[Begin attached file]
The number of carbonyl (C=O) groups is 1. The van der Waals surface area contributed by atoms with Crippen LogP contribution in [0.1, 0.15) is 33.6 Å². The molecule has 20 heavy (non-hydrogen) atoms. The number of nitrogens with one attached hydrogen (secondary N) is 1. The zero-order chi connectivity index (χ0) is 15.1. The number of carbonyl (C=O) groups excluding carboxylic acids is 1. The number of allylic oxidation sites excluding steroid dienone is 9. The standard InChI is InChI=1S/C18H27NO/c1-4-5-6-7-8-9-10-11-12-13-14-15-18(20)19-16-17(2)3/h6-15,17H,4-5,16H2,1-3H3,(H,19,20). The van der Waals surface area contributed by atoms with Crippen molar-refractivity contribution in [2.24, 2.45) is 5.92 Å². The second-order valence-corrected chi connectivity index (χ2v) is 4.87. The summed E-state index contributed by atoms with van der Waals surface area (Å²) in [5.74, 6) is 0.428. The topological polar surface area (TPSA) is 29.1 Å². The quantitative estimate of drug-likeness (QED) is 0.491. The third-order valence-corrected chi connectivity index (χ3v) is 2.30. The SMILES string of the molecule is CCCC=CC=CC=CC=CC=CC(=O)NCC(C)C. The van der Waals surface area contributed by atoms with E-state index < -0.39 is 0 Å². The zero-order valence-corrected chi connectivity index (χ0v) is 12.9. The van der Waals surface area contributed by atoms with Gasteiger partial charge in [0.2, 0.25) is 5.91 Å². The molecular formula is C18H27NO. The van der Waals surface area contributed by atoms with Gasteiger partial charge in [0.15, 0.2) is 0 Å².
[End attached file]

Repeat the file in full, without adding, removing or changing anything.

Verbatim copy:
The number of carbonyl (C=O) groups is 1. The van der Waals surface area contributed by atoms with Crippen LogP contribution in [0.1, 0.15) is 33.6 Å². The molecule has 20 heavy (non-hydrogen) atoms. The number of nitrogens with one attached hydrogen (secondary N) is 1. The zero-order chi connectivity index (χ0) is 15.1. The number of carbonyl (C=O) groups excluding carboxylic acids is 1. The number of allylic oxidation sites excluding steroid dienone is 9. The standard InChI is InChI=1S/C18H27NO/c1-4-5-6-7-8-9-10-11-12-13-14-15-18(20)19-16-17(2)3/h6-15,17H,4-5,16H2,1-3H3,(H,19,20). The van der Waals surface area contributed by atoms with Crippen molar-refractivity contribution in [2.24, 2.45) is 5.92 Å². The second-order valence-corrected chi connectivity index (χ2v) is 4.87. The summed E-state index contributed by atoms with van der Waals surface area (Å²) in [5.74, 6) is 0.428. The topological polar surface area (TPSA) is 29.1 Å². The quantitative estimate of drug-likeness (QED) is 0.491. The third-order valence-corrected chi connectivity index (χ3v) is 2.30. The SMILES string of the molecule is CCCC=CC=CC=CC=CC=CC(=O)NCC(C)C. The van der Waals surface area contributed by atoms with E-state index < -0.39 is 0 Å². The zero-order valence-corrected chi connectivity index (χ0v) is 12.9. The van der Waals surface area contributed by atoms with Gasteiger partial charge in [0.2, 0.25) is 5.91 Å². The molecular formula is C18H27NO. The van der Waals surface area contributed by atoms with Gasteiger partial charge in [0.15, 0.2) is 0 Å².